By Melissa Daniels | PA Independent
HARRISBURG — Offending someone online isn’t a crime, but proposed legislation in Pennsylvania would penalize people who take it too far.
This week, House Judiciary Committee representatives are scheduled to discuss House Bill 2249, which makes it a misdemeanor to impersonate someone online. But the bill has stirred up free speech debates for its potential chilling effect on online communication — or on pranksters.
Now, the bill’s sponsor says specific changes will ensure people who are joking with friends, or exercising First Amendment rights, won’t be prosecuted.
The sponsor, state Rep. Katharine Watson, R-Bucks, said the bill is targeted toward giving law enforcement a way to penalize online bullying.
The law would make it a crime to impersonate someone online through a social media account like Facebook or Twitter, or through a fake email address or text message.
“We’re not going to criminalize innocent, or what I would call stupid, behavior,” she said. “It’s if your intent is to defraud, intimidate, threaten or harass another person and cause them financial or personal harm.”
Some changes to the bill were drawn up after a public hearing held in Bucks County in late August to “tighten up the intent,” Watson said. It would also expand to fictionalized accounts with the same end.
The House Judiciary Committee Majority Chairman, state Rep. Ron Marsico, R-Dauphin, will offer an amendment that narrows the language. It will include an exemption for “works of public interest” such as satire, commentary and parody.
Watson said the crime would be upgraded to a first-degree misdemeanor, from third-degree. That puts the crime on the same level as simple assault, or theft of property up to $2,000.
One other exemption: The law does not apply to law enforcement officers “acting in the course and legitimate scope of their employment.”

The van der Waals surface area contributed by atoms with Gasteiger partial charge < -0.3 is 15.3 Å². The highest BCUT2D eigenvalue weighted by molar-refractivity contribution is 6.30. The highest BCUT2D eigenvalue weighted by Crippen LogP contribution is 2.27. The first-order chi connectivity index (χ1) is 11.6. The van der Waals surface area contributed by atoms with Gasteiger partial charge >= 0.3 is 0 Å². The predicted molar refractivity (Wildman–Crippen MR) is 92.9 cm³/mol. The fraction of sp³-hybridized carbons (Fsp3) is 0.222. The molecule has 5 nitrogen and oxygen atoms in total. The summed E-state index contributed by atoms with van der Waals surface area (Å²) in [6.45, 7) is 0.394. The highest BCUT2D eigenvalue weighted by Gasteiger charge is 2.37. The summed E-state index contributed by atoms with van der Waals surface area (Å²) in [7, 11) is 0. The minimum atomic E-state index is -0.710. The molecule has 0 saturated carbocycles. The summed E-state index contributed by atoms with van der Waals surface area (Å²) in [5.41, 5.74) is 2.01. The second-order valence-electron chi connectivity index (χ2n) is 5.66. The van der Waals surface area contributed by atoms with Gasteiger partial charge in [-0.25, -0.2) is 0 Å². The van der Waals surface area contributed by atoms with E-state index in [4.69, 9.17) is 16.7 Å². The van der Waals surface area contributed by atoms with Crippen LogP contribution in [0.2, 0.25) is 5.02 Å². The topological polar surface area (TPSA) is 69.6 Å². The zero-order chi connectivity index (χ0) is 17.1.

Watson had the bill drawn up after a situation in her district in which two students created a fake email address for a teacher, she said, and used it to harass other students.
There was nothing police could do to punish the teens under current law, Watson said, which led to the bill.
In another situation Watson described, teen boys created a fake account for a classmate and gave her address to other boys in lurid Facebook messages.
“That’s beyond a prank,” Watson said. “Your intent is to harm another person. We spell that out in great detail, that’s the difference.”
Initially, the bill drew concern from privacy and freedom advocates like the American Civil Liberties Union of Pennsylvania, which said it failed to withstand the test of First Amendment.
But Watson says First Amendment rights won’t be an issue. Ten other states have similar bills, she said, and the language in the proposal is similar to language upheld in other states.
The parody exemption is closely modeled after an existing one in Washington.
House Judiciary Committee Minority Chairman, state Rep. Tom Caltagirone, D-Berks, said he still anticipates discussions about free speech issues when the bill is brought up.
Defining intent to harm, he said, “is a murky, gray area.”
Caltagirone said he was concerned by situations in which young people are pushed over the edge to harm themselves or take their lives due to cyber bullying. But he said he wasn’t sure the bill would prevent that.
Further, he cautioned against too much legislation on individual behavior.
“Do you want to criminalize every stupid interaction young people do?” he said. “Having something offensive online, I guess I can see where that would be a problem. But do we need to criminalize it? I don’t know.”
This isn’t Pennsylvania’s first brush with the sometimes-painful reality of online accounts. In 2010, then-attorney general Gov. Tom Corbett subpoenaed Twitter to learn the identities of two anonymous accounts critical of the administration. Twitter denied the requests.